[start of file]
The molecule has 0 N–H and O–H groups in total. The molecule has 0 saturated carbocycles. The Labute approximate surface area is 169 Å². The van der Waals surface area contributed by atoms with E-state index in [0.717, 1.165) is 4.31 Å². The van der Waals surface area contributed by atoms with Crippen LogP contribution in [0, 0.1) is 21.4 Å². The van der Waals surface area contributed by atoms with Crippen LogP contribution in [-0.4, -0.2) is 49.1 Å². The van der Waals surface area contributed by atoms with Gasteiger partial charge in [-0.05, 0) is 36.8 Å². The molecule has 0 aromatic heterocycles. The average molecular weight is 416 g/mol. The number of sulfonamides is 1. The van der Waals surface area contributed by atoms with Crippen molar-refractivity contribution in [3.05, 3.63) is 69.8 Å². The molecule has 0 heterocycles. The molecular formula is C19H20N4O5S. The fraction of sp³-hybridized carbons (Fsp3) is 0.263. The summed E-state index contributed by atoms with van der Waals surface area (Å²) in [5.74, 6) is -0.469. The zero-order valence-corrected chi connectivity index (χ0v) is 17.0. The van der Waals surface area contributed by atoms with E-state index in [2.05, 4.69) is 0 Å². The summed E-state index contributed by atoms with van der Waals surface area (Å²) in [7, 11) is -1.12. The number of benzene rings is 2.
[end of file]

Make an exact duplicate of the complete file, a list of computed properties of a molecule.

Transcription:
The molecule has 0 N–H and O–H groups in total. The molecule has 0 saturated carbocycles. The Labute approximate surface area is 169 Å². The van der Waals surface area contributed by atoms with E-state index in [0.717, 1.165) is 4.31 Å². The van der Waals surface area contributed by atoms with Crippen LogP contribution in [0, 0.1) is 21.4 Å². The van der Waals surface area contributed by atoms with Crippen LogP contribution in [-0.4, -0.2) is 49.1 Å². The van der Waals surface area contributed by atoms with Gasteiger partial charge in [-0.05, 0) is 36.8 Å². The molecule has 0 aromatic heterocycles. The average molecular weight is 416 g/mol. The number of sulfonamides is 1. The van der Waals surface area contributed by atoms with Crippen molar-refractivity contribution in [3.05, 3.63) is 69.8 Å². The molecule has 0 heterocycles. The molecular formula is C19H20N4O5S. The fraction of sp³-hybridized carbons (Fsp3) is 0.263. The summed E-state index contributed by atoms with van der Waals surface area (Å²) in [5.74, 6) is -0.469. The zero-order valence-corrected chi connectivity index (χ0v) is 17.0. The van der Waals surface area contributed by atoms with E-state index in [2.05, 4.69) is 0 Å². The summed E-state index contributed by atoms with van der Waals surface area (Å²) in [7, 11) is -1.12. The number of benzene rings is 2.